Margaret Elphinstone has decided to cut back significantly on her events programme.
She will continue to consider invitations to discuss her work and her interests in environmental writing.
CatStrand 'Continuing to write' workshops
"Continuing to Write" workshops, led by Margaret Elphinstone, meet monthly at the CatStrand, New Galloway from 3.15 to 5.15 pm, on the following Wednesdays:
February 1st, March 1st, April 5th, May 3rd, June 7th
This workshop is now a closed group but if you wish to register your interest in joining a proposed "Starting to Write" group contact the The CatStrand, New Galloway, Dumfries & Galloway, or call 01644 420 374.
Tuesday 7th - Thursday 9th. Durhamhill Writers' Course
Margaret Elphinstone and Mary Smith will once again be co-tutoring the extremely popular Durhamhill Writers' course.
Durhamhill, set in the delightful Galloway countryside, provides an ideal retreat to explore your potential as a writer or to advance your work in progress.
Thursday 30th. 2 pm to 4 pm National Library of Scotland Workshop
'Exploring archives for historical fiction'
Novelist Margaret Elphinstone looks at the diaries of Henrietta Liston, botanist and diplomat's wife, who travelled around America 200 years ago. Henrietta's words transport us to the villages of North Carolina, the dining rooms of Philadelphia, and the taverns of Virginia.
With the opportunity to try writing exercises, this workshop gives you a taste of using historical material to inspire and inform your own work.
Free. Book 'Exploring archives for historical fiction' on Eventbrite or phone 0131 623 3734.
Association of Scottish Literary Studies confers Honourary Fellowship
Oration by Prof. Ian Brown, President of the Association of Scottish Literary Studies
Margaret Elphinstone’s career has been varied, including eight years living in Shetland and time as a gardener in Galloway. So, she has worked the length of Scotland and her writing has a parallel range. This is not just geographic. She herself has said, ‘My fiction is mostly historical and I usually write about people living “on the edge”’. She writes of the Stone Age, of Vikings, of mythical lands, returning often to the theme of journeying. Behind her work is impeccable research; her love of nature shines through; her prose embodies the beauty of words. She gives back to the writing community, too.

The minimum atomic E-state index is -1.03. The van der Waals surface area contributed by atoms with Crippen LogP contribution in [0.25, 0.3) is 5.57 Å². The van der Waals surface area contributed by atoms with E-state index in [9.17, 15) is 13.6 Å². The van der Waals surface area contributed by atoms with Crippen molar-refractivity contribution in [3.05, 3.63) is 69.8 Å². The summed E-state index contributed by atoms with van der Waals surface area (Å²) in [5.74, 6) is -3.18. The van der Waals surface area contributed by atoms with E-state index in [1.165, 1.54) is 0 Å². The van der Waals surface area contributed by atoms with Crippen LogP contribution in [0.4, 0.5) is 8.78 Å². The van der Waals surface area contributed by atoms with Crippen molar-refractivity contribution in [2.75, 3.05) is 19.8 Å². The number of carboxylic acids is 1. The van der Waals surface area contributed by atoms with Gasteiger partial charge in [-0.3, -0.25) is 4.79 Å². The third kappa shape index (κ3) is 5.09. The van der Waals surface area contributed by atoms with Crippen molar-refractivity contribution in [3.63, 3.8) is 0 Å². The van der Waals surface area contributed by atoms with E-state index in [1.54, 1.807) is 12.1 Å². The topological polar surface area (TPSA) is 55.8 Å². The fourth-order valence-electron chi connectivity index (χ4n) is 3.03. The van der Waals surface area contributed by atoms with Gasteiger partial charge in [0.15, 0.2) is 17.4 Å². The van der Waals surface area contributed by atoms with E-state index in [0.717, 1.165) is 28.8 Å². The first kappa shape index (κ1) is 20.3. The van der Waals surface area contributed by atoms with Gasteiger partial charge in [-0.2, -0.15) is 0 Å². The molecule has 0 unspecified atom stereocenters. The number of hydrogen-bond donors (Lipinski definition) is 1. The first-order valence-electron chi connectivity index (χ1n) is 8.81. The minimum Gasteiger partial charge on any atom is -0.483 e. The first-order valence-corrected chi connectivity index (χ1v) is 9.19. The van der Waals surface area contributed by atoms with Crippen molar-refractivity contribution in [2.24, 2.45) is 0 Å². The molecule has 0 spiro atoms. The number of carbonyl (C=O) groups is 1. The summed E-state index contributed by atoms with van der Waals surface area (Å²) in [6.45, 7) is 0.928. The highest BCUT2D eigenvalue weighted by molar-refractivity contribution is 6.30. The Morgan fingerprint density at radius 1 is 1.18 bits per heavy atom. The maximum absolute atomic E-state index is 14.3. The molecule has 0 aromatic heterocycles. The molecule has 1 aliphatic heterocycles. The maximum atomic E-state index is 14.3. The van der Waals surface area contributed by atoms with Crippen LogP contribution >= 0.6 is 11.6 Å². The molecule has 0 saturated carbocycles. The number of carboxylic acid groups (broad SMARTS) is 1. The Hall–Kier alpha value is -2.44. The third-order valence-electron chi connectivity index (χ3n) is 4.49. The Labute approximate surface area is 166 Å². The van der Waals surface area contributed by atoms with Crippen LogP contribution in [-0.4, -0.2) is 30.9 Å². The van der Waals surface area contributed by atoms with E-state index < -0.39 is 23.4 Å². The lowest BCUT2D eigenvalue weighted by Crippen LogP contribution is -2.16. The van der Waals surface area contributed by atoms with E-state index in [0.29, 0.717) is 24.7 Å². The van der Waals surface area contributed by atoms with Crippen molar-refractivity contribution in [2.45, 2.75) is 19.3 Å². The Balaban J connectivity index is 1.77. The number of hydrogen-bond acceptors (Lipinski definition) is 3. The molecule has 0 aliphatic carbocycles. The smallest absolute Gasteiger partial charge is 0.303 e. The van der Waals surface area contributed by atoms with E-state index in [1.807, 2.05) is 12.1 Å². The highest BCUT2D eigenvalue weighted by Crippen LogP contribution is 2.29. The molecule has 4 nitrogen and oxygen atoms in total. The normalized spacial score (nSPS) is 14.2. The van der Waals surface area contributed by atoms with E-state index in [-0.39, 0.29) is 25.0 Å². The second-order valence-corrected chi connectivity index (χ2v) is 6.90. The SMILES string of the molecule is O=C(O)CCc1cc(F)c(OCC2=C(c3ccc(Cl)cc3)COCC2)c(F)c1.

A member of the Strathclyde University English Studies Department from 1990 to 2008, she became in 2003 Professor of Writing, and remains Professor Emerita. She has regularly offered classes in centres of creativity like Moniack Mhor, encouraging and critically supporting the next writing generation.
Distinguished critics respect her – Professor Ian Campbell writes in The Edinburgh History of Scottish Literature: ‘Her work – assured, attractive, innovative – has the attraction of rarely offering the same pleasures twice, though certain themes recur. These include interest in the historic and mythical past, the Norse and Scandinavian invasions and influences on Scotland, a perceptible interest in the fantastic, a strong feeling for nature.’
And the general public also admires her work: The Sea Road appeared in The List magazine’s ‘100 Best Scottish Books of All Time’. One may have sensible reservations about such lists, but they convey the public’s respect for the authors chosen. Margaret Elphinstone’s work is undoubtedly worthy of the highest respect.
Margaret Elphinstone now lives in Galloway where she was working as a gardener when her first novel was published in 1987. Her most recent novel, The Gathering Night, was published by Canongate in 2009. She is the author of seven previous novels as well as poetry and short stories.
As well as writing, she has undertaken an extensive programme of teaching and lecturing. She is a regular tutor at Moniack Mhor events.
She is a graduate of Durham University and an Emeritus Professor of Strathclyde University where she was a member of the English Studies Department from 1990-2008. Apart from spells of academic work in the USA, she has spent her working life in Scotland including Shetland, Edinburgh, Glasgow and Moray.
Margaret Elphinstone's writing is described as "assured, attractive, innovative" in 'The Edinburgh History of Scottish Literature'. Ian Campbell, in his chapter: ‘Disorientation of Place, Time and ‘Scottishness’: Conan Doyle, Linklater, Gunn, Mackay Brown and Elphinstone’ says:
"Her work – assured, attractive, innovative – has the attraction of rarely offering the same pleasures twice, though certain themes recur. These include interest in the historic and mythical past, the Norse and Scandinavian invasions and influences on Scotland, a perceptible interest in the fantastic, a strong feeling for nature......
"Elphinstone’s characters often travel over huge distances: her world is one of expanding vision, an attempt to connect to a half-understood natural world, to understand the perplexities of human characters in affection as well as danger and stress. She has mastered the short story (An Apple From a Tree, 1991) and full-scale fantasy (Hy Brasil 2002). Voyageurs (2003) is a confident and convincing excursion into those who explored and settled eastern Canada, the settlers who fought climate, indigenous people and misunderstanding at home to carve out lives in a really new world.
From: Ian Brown, The Edinburgh History of Scottish Literature Volume 3: Modern Transformations: New Identities (from 1918) Edinburgh University Press 2006.